61 70###24 (08%)###10 (08.4%)###17 (09.5%)###10 (07.0%)###04(08.4%)###06 (06.3%)
reater than 70###04 (01.4%)###00 (00.0%)###02 (01.1%)###02 (01.4%)###01 (02.1%)###01 (01.1%)
Total###300###120 (40%)###180 (60%)###143(47.7%)###48 (33.6%)###95 (66.5%)
in Table II revealed that it was highly significant (p value 0.00) and most common in two age groups with values of X2=45.60 for females and X2= 30.40 for males in the age group of 21-30 years at pless than 0.05.
Urinary tract infection is a medical condition which needs the proper identification of causative agents and their antibiotic sensitivity profiles is very important for the development and administration of successful local and global treatments. Gram negative bacteria have several attachment and invasion properties of the human urothelium in contrast to Gram positive pathogens. The UTI bacterial isolates in Yoon et al. (2011) and Akram et al. (2007) studies detected only Gram negative bacteria.
Table II. Chi-sqaure test for UTI pateitns (male and female) in different age groups
E. coli the most common member of the family Enterobacteriaceae accounts for 75-90% of all UTIs in both inpatient and out-patients (Dromigny et al. 2005). The presence of E. coli in the gastrointestinal tract is the primary source of UTI (Sharma et al. 2013; Raksha et al. 2003). Khadka et al. (2012) conducted a study in Nepal and showed that out of 116 organisms 19 were Gram negative and only 18 were Gram positive.
The results of our study show that E. coli is dominant (47.7%) compared to other causative agents. Similar results have been obtained in Nepal (Khadka et al. 2012; Sharma et al. 2013; Chaudhry et al. 2012) Kashmir (Ahmad 2012) South India (Razak and Gurushantappa 2012) Sindh Pakistan (Paryani et al. 2012) and Gilgit (Ahmed and Imran 2008). In this study incidence is significantly higher in females (66.5%) compared to males (33.6%).
Similar findings of high infestation was found in Nepal (Sharma et al. (2013) Chaudhry et al. (2012) and Khadka et al. (2012) Kashir (Ahmad 2012) South India (Razak and Gurushantappa 2012). The reason for the high incidence and therefore the risk of UTI in females is due to their urinary tract anatomy and poor personal hygiene (Prakash and Saxena 2013).
In our study in age wise distribution the incidence is much more common in the age group 21-30 years as compared to other age groups. In this age group out of 35 patients 25 (26.3%) were females and only 10 (20.9%) were males.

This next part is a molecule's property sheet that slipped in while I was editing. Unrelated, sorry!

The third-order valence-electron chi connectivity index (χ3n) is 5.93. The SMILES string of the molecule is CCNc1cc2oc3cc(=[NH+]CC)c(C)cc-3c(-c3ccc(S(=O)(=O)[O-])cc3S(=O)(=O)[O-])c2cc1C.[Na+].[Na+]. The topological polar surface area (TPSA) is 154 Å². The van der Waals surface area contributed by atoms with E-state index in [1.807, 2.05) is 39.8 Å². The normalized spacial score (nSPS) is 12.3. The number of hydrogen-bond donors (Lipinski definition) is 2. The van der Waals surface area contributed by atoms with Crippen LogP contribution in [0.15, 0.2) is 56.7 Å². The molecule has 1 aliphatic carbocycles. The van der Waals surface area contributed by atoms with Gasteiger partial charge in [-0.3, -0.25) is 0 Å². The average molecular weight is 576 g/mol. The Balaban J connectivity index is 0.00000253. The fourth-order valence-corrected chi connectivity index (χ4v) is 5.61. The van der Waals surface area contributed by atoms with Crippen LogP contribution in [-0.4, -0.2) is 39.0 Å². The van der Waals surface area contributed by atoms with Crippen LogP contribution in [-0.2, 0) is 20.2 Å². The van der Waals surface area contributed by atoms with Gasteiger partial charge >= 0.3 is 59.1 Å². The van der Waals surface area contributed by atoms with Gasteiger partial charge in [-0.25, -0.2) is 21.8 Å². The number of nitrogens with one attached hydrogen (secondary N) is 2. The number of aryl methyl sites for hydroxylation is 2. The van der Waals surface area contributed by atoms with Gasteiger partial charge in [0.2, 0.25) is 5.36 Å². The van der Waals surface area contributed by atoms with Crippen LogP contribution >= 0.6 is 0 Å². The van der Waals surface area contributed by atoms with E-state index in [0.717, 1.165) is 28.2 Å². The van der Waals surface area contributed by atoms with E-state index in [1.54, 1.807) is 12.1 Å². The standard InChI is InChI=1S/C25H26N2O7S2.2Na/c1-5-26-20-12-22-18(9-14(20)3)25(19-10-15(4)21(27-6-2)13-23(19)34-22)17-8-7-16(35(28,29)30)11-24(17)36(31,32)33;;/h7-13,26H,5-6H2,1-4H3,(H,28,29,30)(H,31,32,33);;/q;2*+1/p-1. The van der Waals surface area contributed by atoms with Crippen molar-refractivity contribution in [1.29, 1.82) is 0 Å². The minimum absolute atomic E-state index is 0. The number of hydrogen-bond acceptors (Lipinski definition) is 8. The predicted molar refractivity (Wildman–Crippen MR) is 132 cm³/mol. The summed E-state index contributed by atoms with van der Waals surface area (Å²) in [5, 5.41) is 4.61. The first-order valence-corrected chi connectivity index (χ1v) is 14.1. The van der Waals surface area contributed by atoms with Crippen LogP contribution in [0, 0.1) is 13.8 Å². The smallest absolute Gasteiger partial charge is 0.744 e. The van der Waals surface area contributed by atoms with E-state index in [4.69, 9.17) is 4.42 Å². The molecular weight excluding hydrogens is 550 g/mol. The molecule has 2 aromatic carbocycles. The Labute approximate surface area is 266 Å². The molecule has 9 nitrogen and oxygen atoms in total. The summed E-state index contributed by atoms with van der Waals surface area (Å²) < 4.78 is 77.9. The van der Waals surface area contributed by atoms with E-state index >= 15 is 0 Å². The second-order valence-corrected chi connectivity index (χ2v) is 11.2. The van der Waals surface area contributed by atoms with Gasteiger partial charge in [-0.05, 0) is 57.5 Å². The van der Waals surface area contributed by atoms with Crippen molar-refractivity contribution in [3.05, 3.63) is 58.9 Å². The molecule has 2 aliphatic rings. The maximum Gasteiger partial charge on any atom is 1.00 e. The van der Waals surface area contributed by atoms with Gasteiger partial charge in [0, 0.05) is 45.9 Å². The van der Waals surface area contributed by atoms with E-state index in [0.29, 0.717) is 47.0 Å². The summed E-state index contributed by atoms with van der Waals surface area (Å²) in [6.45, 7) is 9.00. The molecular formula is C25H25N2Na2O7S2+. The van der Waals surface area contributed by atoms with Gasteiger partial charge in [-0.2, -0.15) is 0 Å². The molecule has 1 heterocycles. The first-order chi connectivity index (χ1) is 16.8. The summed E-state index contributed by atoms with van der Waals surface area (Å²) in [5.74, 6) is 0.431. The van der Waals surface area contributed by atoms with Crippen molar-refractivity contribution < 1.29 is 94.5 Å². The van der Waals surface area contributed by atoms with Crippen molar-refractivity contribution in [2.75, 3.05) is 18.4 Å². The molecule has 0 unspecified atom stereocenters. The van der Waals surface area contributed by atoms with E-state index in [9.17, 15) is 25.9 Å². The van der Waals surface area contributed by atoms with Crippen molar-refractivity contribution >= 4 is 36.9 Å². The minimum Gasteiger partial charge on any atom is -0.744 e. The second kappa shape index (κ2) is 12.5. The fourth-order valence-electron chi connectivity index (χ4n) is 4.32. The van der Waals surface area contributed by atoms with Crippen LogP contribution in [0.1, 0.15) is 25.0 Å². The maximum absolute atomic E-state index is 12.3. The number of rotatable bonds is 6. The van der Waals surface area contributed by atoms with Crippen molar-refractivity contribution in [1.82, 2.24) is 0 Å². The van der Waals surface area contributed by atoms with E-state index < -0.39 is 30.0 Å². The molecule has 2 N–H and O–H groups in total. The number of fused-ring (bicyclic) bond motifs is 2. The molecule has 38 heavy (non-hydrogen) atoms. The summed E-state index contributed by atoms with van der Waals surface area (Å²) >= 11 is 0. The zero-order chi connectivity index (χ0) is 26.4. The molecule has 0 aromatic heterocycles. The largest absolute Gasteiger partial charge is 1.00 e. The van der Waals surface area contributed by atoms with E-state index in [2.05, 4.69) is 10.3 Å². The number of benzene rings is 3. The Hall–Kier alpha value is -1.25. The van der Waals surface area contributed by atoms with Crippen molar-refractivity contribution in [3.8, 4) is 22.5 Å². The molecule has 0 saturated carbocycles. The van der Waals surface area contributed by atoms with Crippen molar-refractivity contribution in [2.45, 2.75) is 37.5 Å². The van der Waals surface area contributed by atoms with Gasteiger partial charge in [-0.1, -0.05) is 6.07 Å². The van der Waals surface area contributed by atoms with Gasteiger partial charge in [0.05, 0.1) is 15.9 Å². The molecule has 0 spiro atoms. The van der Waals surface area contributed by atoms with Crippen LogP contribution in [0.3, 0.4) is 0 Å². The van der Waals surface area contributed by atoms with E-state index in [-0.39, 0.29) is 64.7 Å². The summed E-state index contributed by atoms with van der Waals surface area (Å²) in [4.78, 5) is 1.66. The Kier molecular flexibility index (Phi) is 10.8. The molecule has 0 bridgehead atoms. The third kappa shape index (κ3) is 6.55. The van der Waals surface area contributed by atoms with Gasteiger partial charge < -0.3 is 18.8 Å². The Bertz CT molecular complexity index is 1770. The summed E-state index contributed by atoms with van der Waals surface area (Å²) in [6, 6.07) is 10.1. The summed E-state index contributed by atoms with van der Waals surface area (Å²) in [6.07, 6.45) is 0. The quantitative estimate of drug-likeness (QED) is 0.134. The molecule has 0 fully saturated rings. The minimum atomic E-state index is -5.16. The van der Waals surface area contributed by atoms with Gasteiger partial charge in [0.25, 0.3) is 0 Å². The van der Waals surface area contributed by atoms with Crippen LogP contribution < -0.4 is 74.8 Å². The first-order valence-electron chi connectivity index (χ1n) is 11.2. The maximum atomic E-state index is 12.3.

These results have been endorsed by Ahmad (2012) in his study conducted in Kashmir Razak and Gurushantappa (2012) in his study in South India and Khadka et al. (2012) in their studies conducted in Nepal. In this age group females are much more sexually active; moreover use of spermicidal contraception sexual intercourse and pregnancy make them even more at risk.
In our study the most sensitive drug of choice for treatment of UTI patients due to E. coli is ceftrixone i.e. 82.5% (118/143) and most resistant drug is amoxicillin 93.7 (134/143) ciprofloxacin is 70.3% (97/138) and nalidixic acid 76.2% (143/109) and co-trimaxole 72% (103/143). The E. coli isolates from UTI patients for the above antibiotics are more resistant than the strains isolated by Ahmad et al. (2012) in Kashmiri patients and Sharma et al. (2013) and Khadka et al. (2012) in Nepal.This high pattern of resistance is due to self medication and improper use. In our area women are shy and reserved and tend to self medicate at home. Additionally they stop the antibiotic treatment when they feel relief from pain without completing the full dose.
Proper treatment and bacterial strains isolated from UTI patients are highly resistant to commonly used antibiotics. Ahmed and Imran (2008) also found E. coli strains with high antibiotic resistance in their studies.
We are very grateful to Medical Superintendent Dr Muhammad Nazeem Khan and Pathologists Dr. Ghulab Shah and Dr. Abdul Latif DHQ Hospital Gilgit for their support and providing laboratory services to carry out this study effectively.
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|Publication:||Pakistan Journal of Zoology|
|Date:||Dec 31, 2014|